Undergraduate Course: Conservation Science (ECSC10036)
|School||School of Geosciences
||College||College of Science and Engineering
|Credit level (Normal year taken)||SCQF Level 10 (Year 4 Undergraduate)
||Availability||Available to all students
|Summary||Conservation Science is an honours course combining biological and social science perspectives on the field of conservation. The course is a 20-credit course demanding significant student investment into the coursework of 200 hours: lectures/discussions/workshops (3 hour sessions each week), preparation and readings (at least 3 hours per week), group learning (3 hours per week), assignment preparation (60 hours) and external reading and engagement (20 hours). The course does not have any pre-requisites, but students are expected to have a background in ecology or biological sciences and to be comfortable reading and interpreting the scientific and social science literature and understanding basic applied statistics and mathematics.
Week 1 Introduction to Conservation Science
Week 2 Why do we conserve biodiversity?
Week 3 Patterns of biodiversity
Week 4 Protected areas
Week 5 Background population ecology for conservation
Week 6 Conservation Science Conference
**week 6 - Poster due on Learn by 12noon Thursday**
Week 7 Threats to biodiversity
** week 7 - Opinion Piece due 12noon Thursday**
Week 8 People-focused conservation
Week 9 Conservation in practice
** week 11 - POSTnote due 12noon Friday**
Entry Requirements (not applicable to Visiting Students)
||Other requirements|| Students can take EITHER Conservation Science OR Conservation and Management of Natural Populations (SBS). Please note GeoSciences PT's cannot directly enroll students on to SBS courses.
Information for Visiting Students
|Pre-requisites||Successful completion of introductory ecology or biology courses.
|High Demand Course?
Course Delivery Information
|Academic year 2021/22, Available to all students (SV1)
|Learning and Teaching activities (Further Info)
Lecture Hours 30,
Programme Level Learning and Teaching Hours 4,
Directed Learning and Independent Learning Hours
|Assessment (Further Info)
|Additional Information (Assessment)
||Poster (15%) - 12 noon on Thursday, Week 6
Opinion piece (60%) - 12 noon on Thursday, Week 7
POSTnote (25%) - 12 noon on Thursday, Week 11
Skills being assessed: Visual communication skills, poster design, public speaking, interpretation of the scientific literature, development of an informed scientific opinion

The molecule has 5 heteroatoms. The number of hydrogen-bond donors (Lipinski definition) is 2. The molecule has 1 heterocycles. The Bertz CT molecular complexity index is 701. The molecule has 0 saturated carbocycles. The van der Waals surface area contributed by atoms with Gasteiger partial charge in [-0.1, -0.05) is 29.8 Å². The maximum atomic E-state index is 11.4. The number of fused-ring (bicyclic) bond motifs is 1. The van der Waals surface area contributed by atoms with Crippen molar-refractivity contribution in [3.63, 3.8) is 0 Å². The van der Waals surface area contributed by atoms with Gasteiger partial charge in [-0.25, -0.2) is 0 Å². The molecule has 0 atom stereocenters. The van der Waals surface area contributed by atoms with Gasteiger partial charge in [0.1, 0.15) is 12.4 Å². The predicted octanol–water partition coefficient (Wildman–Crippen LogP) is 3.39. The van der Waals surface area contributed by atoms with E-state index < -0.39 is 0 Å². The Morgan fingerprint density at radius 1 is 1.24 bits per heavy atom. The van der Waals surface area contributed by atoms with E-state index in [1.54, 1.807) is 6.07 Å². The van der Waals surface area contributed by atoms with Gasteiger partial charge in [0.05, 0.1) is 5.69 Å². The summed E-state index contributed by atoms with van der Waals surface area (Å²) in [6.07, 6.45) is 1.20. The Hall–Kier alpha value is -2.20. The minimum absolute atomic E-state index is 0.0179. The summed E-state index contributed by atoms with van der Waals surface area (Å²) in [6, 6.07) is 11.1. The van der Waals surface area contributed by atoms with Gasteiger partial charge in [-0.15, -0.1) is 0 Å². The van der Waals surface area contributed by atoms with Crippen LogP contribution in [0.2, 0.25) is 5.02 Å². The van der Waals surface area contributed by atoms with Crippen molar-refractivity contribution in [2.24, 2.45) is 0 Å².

Students will make a pdf poster introducing their chosen hot issue in conservation science to the class in our mid-term conservation conference. The poster should introduce the issue in question, explain the science behind the topic and the conservation approach required or being undertaken. The presentation should be modelled on a poster for a scientific conference such as the British Ecological Society Conference. The presentation/discussion of your poster in class will be a formative assessment, and will not be marked. The upload of your poster PDF to Learn will be marked. Your poster should be submitted online to Learn by 12 noon on Thursday, Week 6.
Opinion piece 60%
Skills being assessed: Scientific communication and writing, interpretation of the scientific literature, development of an informed scientific opinion
The students will be asked to write a 2000-word fully-referenced opinion piece in the format appropriate for a scientific journal giving a detailed yet concisely written description of their chosen hot issue in conservation science (the same topic on which they are making their posters). The students can choose to format this piece in the style appropriate for a scientific conservation journal of their choice using the author guidelines indicated on the journal's website (Conservation Biology, Biological Conservation, Journal of Applied Ecology, etc.). Your opinion piece should be submitted online to Learn by 12 noon on Thursday, Week 7.
Skills being assessed: Public/policy communication, distillation of the scientific literature, summary of scientific information, engagement with policy/public audiences, development of a data visualization using quantitative skills
As a final assignment, students will be asked to produce a four-page up to 1500-word POSTnote summary with references for the Scottish or UK governments on an assigned current conservation issue. This will assess the student's abilities to conduct scientific research, interpret the literature and summarise an issue using language appropriate for a broad policy audience. Students will be asked to replicate the format of a UK government POSTnote. Additionally, students will be encouraged to make a data visualisation (figure or table) with interpretation in a box featured in the POSTnote. The topics will be chosen from issues discussed as a part of the course lectures and will be given to the students in the final weeks of the course. Your POSTnote should be submitted online to Learn by 12 noon on Thursday, Week 11.
e.g., Ecosystem service valuation, May 2011 - POSTnote
|No Exam Information
On completion of this course, the student will be able to:
- Understand the concept of biodiversity change and identify threats to global biodiversity.
- Understand how and why we conserve ecosystems and populations.
- Understand people-focused conservation.
- Use ecological and social science methods to communicate science to academic, public and policy audiences.
- Give a poster presentation, write an opinion piece and write a POSTnote on selected topics in the field of conservation science.
|No texts are recommended prior to the course, but details of specific papers to be discussed each week can be found in the course schedule.|
|Course organiser||Dr Aidan Keane
Tel: (01316)50 5094
|Course secretary||Mrs Nicola Clark
Tel: (0131 6)50 4842